Do you want to honor a Veteran? Take one hunting or fishing!
Many of the skills they already possess make them canny students of field-craft, and invaluable assets as we work against declining numbers of outdoorsmen and women. They’re commonly trained and have experience in firearms safety, camouflage, movement through challenging terrain, land navigation, and first aid. There are many skills drilled into our warriors that lay the foundations for success in the outdoors. They are a resource that the outdoor community cannot afford to squander.
Seeing the change that comes over a warfighter during a hunting trip can be truly astounding to behold. Daily worries and closely held memories slip away as the hunt unfolds. Moving stealthily through the darkness to a stand is familiar and comfortable to those who once owned the night. The instincts that served him well, packed away with their mementos, rekindle again.
Settling in for a day on the hunt in that silent moment before dawn, you’ll visibly see the warrior relax as he takes the watch. As the sun rises and the earth warms, his senses are enveloped in the serene soundtrack of nature. This is something he knows very well.
When the waiting and work finally pay off, and the game animal appears, the world shrinks, time freezes, and everything snaps into absolute focus. There is no space left for the uncertainty of the future or the memories of the past.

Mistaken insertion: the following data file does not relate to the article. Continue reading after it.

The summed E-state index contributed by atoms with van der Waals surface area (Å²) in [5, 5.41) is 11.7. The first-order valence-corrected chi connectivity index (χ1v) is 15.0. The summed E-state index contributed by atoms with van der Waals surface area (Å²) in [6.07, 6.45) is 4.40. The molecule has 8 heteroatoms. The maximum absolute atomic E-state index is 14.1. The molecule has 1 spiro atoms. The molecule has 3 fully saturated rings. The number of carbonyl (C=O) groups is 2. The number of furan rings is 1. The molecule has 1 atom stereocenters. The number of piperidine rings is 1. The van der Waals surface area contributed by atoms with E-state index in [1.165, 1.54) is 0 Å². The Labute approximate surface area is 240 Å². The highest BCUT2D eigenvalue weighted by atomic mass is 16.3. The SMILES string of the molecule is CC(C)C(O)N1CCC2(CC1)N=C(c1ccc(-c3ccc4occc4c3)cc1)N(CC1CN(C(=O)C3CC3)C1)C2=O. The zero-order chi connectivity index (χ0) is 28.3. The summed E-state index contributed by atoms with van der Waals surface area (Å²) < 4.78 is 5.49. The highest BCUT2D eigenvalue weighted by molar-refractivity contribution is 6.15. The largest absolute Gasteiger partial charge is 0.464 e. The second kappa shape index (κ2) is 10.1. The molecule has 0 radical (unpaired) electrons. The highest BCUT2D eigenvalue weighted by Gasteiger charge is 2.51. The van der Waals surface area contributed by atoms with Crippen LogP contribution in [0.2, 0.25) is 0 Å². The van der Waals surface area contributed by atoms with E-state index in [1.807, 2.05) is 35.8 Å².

What proper description is there for that microcosm of victory, as you approach the downed animal, the fulfillment of all the expectations of the hunt before you. The awe, excitement, and humility as the rush subsides, and the quiet weight of the forest descends once more. There is only that moment, and in that moment, there is peace. For those who have borne so much, these moments have a very special meaning.
If you’re seeking a way to honor veterans beyond social media posts, platitudes, or parades, invite one along on your next outdoor adventure. Get involved with the many veteran non-profits focused on providing these experiences, one being The Foundation for Exceptional Warriors, which I have a particular fondness for. Share your passion with them. Make a real difference. Enjoy the chance to hear their stories, and to make some new ones.
I do not make this next point lightly: Your friendship may very well be the difference between suicide and survival for a veteran struggling to find his or her place. By investing your time, reaching out, and hearing their stories, we do them the greatest honor.